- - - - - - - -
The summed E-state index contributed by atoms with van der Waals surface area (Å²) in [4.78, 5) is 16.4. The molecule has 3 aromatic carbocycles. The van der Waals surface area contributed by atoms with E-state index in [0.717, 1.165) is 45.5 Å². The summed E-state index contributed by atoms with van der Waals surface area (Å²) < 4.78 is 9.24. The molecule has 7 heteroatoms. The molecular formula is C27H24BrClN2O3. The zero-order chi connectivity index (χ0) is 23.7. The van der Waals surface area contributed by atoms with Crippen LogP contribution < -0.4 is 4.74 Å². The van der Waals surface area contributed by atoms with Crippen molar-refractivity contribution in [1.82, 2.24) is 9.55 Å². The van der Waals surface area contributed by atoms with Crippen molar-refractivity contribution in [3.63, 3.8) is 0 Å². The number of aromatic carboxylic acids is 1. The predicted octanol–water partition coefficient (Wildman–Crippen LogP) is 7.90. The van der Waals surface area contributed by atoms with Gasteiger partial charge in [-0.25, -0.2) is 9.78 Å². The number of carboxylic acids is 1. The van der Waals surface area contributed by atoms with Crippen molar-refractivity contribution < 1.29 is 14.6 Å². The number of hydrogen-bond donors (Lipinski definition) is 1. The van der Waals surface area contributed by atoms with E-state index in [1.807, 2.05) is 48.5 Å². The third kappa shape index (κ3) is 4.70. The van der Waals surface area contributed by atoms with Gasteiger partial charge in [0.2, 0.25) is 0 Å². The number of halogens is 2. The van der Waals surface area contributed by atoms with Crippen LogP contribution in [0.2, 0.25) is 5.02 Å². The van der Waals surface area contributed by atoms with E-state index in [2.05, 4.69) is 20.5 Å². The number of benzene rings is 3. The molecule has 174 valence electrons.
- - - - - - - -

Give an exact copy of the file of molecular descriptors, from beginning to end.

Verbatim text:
The summed E-state index contributed by atoms with van der Waals surface area (Å²) in [4.78, 5) is 16.4. The molecule has 3 aromatic carbocycles. The van der Waals surface area contributed by atoms with E-state index in [0.717, 1.165) is 45.5 Å². The summed E-state index contributed by atoms with van der Waals surface area (Å²) < 4.78 is 9.24. The molecule has 7 heteroatoms. The molecular formula is C27H24BrClN2O3. The zero-order chi connectivity index (χ0) is 23.7. The van der Waals surface area contributed by atoms with Crippen LogP contribution < -0.4 is 4.74 Å². The van der Waals surface area contributed by atoms with Crippen molar-refractivity contribution in [1.82, 2.24) is 9.55 Å². The van der Waals surface area contributed by atoms with Crippen molar-refractivity contribution in [3.63, 3.8) is 0 Å². The number of aromatic carboxylic acids is 1. The predicted octanol–water partition coefficient (Wildman–Crippen LogP) is 7.90. The van der Waals surface area contributed by atoms with Gasteiger partial charge in [-0.25, -0.2) is 9.78 Å². The number of carboxylic acids is 1. The van der Waals surface area contributed by atoms with Crippen molar-refractivity contribution < 1.29 is 14.6 Å². The number of hydrogen-bond donors (Lipinski definition) is 1. The van der Waals surface area contributed by atoms with E-state index in [1.807, 2.05) is 48.5 Å². The third kappa shape index (κ3) is 4.70. The van der Waals surface area contributed by atoms with Gasteiger partial charge in [0.2, 0.25) is 0 Å². The number of halogens is 2. The van der Waals surface area contributed by atoms with Crippen LogP contribution in [0.2, 0.25) is 5.02 Å². The van der Waals surface area contributed by atoms with E-state index in [2.05, 4.69) is 20.5 Å². The number of benzene rings is 3. The molecule has 174 valence electrons.